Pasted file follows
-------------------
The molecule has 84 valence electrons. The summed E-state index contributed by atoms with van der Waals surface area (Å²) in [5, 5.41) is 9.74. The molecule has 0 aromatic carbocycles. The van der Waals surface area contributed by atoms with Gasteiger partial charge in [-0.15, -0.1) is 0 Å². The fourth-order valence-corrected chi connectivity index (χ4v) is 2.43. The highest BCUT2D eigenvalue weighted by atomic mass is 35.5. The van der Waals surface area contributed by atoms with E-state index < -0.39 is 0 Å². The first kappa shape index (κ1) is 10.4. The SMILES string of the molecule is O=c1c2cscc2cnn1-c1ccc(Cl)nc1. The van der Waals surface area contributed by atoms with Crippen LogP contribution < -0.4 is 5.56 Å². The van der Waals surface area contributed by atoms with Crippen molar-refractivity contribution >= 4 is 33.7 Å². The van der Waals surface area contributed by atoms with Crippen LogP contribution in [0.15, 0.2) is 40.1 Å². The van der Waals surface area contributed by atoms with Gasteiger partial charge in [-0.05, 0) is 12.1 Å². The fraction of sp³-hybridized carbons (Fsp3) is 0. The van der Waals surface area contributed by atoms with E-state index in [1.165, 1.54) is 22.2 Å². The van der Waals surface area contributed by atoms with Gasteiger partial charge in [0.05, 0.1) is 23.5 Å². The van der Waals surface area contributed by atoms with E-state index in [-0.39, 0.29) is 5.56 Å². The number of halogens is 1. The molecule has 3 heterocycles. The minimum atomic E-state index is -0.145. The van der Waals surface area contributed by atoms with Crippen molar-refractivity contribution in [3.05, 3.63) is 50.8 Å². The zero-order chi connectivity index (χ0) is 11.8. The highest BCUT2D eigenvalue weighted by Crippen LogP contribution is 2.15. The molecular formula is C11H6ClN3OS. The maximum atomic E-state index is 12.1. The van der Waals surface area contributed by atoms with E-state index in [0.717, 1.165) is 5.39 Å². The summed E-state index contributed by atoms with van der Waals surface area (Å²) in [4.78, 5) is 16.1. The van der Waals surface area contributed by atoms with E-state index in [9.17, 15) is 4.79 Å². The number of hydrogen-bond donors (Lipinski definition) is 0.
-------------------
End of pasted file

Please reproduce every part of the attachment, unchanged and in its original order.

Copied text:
The molecule has 84 valence electrons. The summed E-state index contributed by atoms with van der Waals surface area (Å²) in [5, 5.41) is 9.74. The molecule has 0 aromatic carbocycles. The van der Waals surface area contributed by atoms with Gasteiger partial charge in [-0.15, -0.1) is 0 Å². The fourth-order valence-corrected chi connectivity index (χ4v) is 2.43. The highest BCUT2D eigenvalue weighted by atomic mass is 35.5. The van der Waals surface area contributed by atoms with E-state index < -0.39 is 0 Å². The first kappa shape index (κ1) is 10.4. The SMILES string of the molecule is O=c1c2cscc2cnn1-c1ccc(Cl)nc1. The van der Waals surface area contributed by atoms with Crippen LogP contribution < -0.4 is 5.56 Å². The van der Waals surface area contributed by atoms with Crippen molar-refractivity contribution >= 4 is 33.7 Å². The van der Waals surface area contributed by atoms with Crippen LogP contribution in [0.15, 0.2) is 40.1 Å². The van der Waals surface area contributed by atoms with Gasteiger partial charge in [-0.05, 0) is 12.1 Å². The fraction of sp³-hybridized carbons (Fsp3) is 0. The van der Waals surface area contributed by atoms with E-state index in [1.165, 1.54) is 22.2 Å². The van der Waals surface area contributed by atoms with Gasteiger partial charge in [0.05, 0.1) is 23.5 Å². The van der Waals surface area contributed by atoms with E-state index in [-0.39, 0.29) is 5.56 Å². The number of halogens is 1. The molecule has 3 heterocycles. The minimum atomic E-state index is -0.145. The van der Waals surface area contributed by atoms with Crippen molar-refractivity contribution in [3.05, 3.63) is 50.8 Å². The zero-order chi connectivity index (χ0) is 11.8. The highest BCUT2D eigenvalue weighted by Crippen LogP contribution is 2.15. The molecular formula is C11H6ClN3OS. The maximum atomic E-state index is 12.1. The van der Waals surface area contributed by atoms with E-state index in [0.717, 1.165) is 5.39 Å². The summed E-state index contributed by atoms with van der Waals surface area (Å²) in [4.78, 5) is 16.1. The van der Waals surface area contributed by atoms with E-state index in [9.17, 15) is 4.79 Å². The number of hydrogen-bond donors (Lipinski definition) is 0.